The (Web) Edit

Our must read stories from across the web this week.
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Our must read stories from across the web this week.
portrait by Amy Sherald

portrait by Amy Sherald

Gunfire erupts at a school, leaders offer prayers, children are buried, repeat: “Deadly shootings in schools — that is, the killing of children in sanctuaries of learning — have become a distinctly American ritual, the rote responses as familiar as a kindergarten recitation of the Pledge of Allegiance.” (The New York Times)

The mystery of Amy Sherald’s portrait of Michelle Obama: “And yet this is how the subject would like posterity—young black girls especially, she said in a speech—to see her, through Sherald’s vision: as a herald of success.” (The New Yorker)

Lindsey Vonn on her (most likely) final Olympics: “For most Olympic athletes, whose popularity is often rooted in patriotism, wading into political waters can be a frightening prospect, one that has the potential to scare off the sponsorship opportunities that crop up once a quadrennium and vanish shortly after the cauldron is extinguished.” (The Guardian)

Meet Barbara Jatta, the first woman director of the Vatican Museums: “Jatta, 55, the only woman in a field of male candidates, became an unwitting feminist symbol as the highest-ranking female administrator in a country state where the senior positions have traditionally been assumed by cardinals and bishops.” (Vogue)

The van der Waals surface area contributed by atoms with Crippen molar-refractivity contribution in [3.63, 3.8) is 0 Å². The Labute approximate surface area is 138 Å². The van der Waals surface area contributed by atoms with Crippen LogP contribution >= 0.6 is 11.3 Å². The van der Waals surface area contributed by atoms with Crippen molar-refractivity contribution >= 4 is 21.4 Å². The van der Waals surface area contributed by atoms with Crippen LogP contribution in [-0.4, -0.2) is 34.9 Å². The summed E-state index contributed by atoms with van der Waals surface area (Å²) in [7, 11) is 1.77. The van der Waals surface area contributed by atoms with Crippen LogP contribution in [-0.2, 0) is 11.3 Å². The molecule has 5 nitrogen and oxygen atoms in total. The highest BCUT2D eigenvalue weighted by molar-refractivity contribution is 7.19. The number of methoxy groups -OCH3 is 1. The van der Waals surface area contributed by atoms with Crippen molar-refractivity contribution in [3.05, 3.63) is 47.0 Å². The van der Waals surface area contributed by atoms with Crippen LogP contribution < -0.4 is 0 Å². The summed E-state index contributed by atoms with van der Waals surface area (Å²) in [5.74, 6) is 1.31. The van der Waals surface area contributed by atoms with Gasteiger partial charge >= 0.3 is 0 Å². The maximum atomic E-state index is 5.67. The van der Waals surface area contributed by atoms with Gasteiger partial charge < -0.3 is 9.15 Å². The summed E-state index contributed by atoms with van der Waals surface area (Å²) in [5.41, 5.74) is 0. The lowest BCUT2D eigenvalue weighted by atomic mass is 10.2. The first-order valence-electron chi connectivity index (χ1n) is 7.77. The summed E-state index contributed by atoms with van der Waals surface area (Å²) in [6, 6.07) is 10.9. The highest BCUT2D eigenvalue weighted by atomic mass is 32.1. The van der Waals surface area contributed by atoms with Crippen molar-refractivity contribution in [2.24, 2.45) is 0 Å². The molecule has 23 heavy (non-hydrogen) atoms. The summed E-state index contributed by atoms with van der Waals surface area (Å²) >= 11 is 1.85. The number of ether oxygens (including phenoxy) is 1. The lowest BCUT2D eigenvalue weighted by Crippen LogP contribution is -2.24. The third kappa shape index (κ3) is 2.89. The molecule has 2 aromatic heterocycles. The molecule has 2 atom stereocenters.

On cyberbullying in schools: “Children, in particular, teens, are the most vulnerable to this form of bullying, and finding ways to mitigate the danger is imperative for their future.” (MOTHER)

The things we know about school shooters: “Many educators and mental health professionals believe that they cannot disclose troubling confidences, even if they believe that there might be a threat to public safety. But this is not the case.” (The New York Times)



The (News) Edit

The news cycle is fast and furious—which is why we shifted through the recent noise and found a few articles we believe matter. These thoughts and ideas made us pause, think and, most importantly, consider what is happening in the world. We hope they do the same for you.

On Our Nightstands

Our March Must-Read Books

This month, after a particularly tenuous few weeks in the U.S., we’ve compiled a book list of narratives that encourage empathy, compassion and expanded worldviews.